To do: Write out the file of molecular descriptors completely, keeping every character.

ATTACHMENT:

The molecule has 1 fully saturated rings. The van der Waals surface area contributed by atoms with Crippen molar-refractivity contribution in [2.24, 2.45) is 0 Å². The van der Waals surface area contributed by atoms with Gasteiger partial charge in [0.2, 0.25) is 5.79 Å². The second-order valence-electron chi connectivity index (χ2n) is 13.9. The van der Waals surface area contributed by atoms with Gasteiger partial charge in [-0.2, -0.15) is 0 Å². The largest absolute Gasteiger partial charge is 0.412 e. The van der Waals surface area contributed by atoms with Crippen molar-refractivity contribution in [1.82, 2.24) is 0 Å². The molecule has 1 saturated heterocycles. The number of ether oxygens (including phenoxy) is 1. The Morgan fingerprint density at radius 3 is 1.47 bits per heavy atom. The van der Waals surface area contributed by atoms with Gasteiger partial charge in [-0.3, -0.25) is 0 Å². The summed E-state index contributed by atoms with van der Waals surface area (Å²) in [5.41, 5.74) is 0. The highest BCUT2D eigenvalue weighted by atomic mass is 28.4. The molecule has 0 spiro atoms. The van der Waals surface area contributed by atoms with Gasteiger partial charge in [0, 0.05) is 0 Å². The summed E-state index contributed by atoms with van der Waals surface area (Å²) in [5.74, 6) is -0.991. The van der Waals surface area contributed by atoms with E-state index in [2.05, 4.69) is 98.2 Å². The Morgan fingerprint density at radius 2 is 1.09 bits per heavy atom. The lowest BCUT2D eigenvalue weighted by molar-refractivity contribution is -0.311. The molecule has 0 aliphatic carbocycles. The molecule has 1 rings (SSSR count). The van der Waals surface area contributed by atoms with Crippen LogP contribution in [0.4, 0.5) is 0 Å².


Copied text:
The molecule has 1 fully saturated rings. The van der Waals surface area contributed by atoms with Crippen molar-refractivity contribution in [2.24, 2.45) is 0 Å². The van der Waals surface area contributed by atoms with Gasteiger partial charge in [0.2, 0.25) is 5.79 Å². The second-order valence-electron chi connectivity index (χ2n) is 13.9. The van der Waals surface area contributed by atoms with Gasteiger partial charge in [-0.2, -0.15) is 0 Å². The largest absolute Gasteiger partial charge is 0.412 e. The van der Waals surface area contributed by atoms with Crippen molar-refractivity contribution in [1.82, 2.24) is 0 Å². The molecule has 1 saturated heterocycles. The number of ether oxygens (including phenoxy) is 1. The Morgan fingerprint density at radius 3 is 1.47 bits per heavy atom. The van der Waals surface area contributed by atoms with Gasteiger partial charge in [-0.3, -0.25) is 0 Å². The summed E-state index contributed by atoms with van der Waals surface area (Å²) in [5.41, 5.74) is 0. The highest BCUT2D eigenvalue weighted by atomic mass is 28.4. The molecule has 0 spiro atoms. The van der Waals surface area contributed by atoms with Gasteiger partial charge in [0, 0.05) is 0 Å². The summed E-state index contributed by atoms with van der Waals surface area (Å²) in [5.74, 6) is -0.991. The van der Waals surface area contributed by atoms with E-state index in [2.05, 4.69) is 98.2 Å². The Morgan fingerprint density at radius 2 is 1.09 bits per heavy atom. The lowest BCUT2D eigenvalue weighted by molar-refractivity contribution is -0.311. The molecule has 0 aliphatic carbocycles. The molecule has 1 rings (SSSR count). The van der Waals surface area contributed by atoms with Crippen LogP contribution in [0.4, 0.5) is 0 Å².